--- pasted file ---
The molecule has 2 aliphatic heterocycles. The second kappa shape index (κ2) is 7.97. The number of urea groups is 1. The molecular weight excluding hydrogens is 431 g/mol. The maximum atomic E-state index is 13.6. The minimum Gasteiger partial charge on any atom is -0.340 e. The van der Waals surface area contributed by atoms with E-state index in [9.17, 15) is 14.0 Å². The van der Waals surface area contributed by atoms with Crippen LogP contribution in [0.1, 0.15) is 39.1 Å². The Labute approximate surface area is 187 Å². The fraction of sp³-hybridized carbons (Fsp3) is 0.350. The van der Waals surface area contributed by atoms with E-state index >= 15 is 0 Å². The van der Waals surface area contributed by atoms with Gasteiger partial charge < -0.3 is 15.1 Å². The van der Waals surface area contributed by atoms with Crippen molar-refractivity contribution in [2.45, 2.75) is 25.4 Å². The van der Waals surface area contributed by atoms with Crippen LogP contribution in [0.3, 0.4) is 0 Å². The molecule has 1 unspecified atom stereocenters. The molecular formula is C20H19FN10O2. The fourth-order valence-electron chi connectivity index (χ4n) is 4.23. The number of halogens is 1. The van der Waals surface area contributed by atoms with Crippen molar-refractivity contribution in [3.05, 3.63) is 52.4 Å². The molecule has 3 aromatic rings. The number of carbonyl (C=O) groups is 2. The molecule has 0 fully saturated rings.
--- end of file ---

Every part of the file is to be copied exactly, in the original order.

The molecule has 2 aliphatic heterocycles. The second kappa shape index (κ2) is 7.97. The number of urea groups is 1. The molecular weight excluding hydrogens is 431 g/mol. The maximum atomic E-state index is 13.6. The minimum Gasteiger partial charge on any atom is -0.340 e. The van der Waals surface area contributed by atoms with E-state index in [9.17, 15) is 14.0 Å². The van der Waals surface area contributed by atoms with Crippen LogP contribution in [0.1, 0.15) is 39.1 Å². The Labute approximate surface area is 187 Å². The fraction of sp³-hybridized carbons (Fsp3) is 0.350. The van der Waals surface area contributed by atoms with E-state index >= 15 is 0 Å². The van der Waals surface area contributed by atoms with Gasteiger partial charge < -0.3 is 15.1 Å². The van der Waals surface area contributed by atoms with Crippen molar-refractivity contribution in [2.45, 2.75) is 25.4 Å². The van der Waals surface area contributed by atoms with Crippen LogP contribution in [0.3, 0.4) is 0 Å². The molecule has 1 unspecified atom stereocenters. The molecular formula is C20H19FN10O2. The fourth-order valence-electron chi connectivity index (χ4n) is 4.23. The number of halogens is 1. The van der Waals surface area contributed by atoms with Crippen molar-refractivity contribution in [3.05, 3.63) is 52.4 Å². The molecule has 3 aromatic rings. The number of carbonyl (C=O) groups is 2. The molecule has 0 fully saturated rings.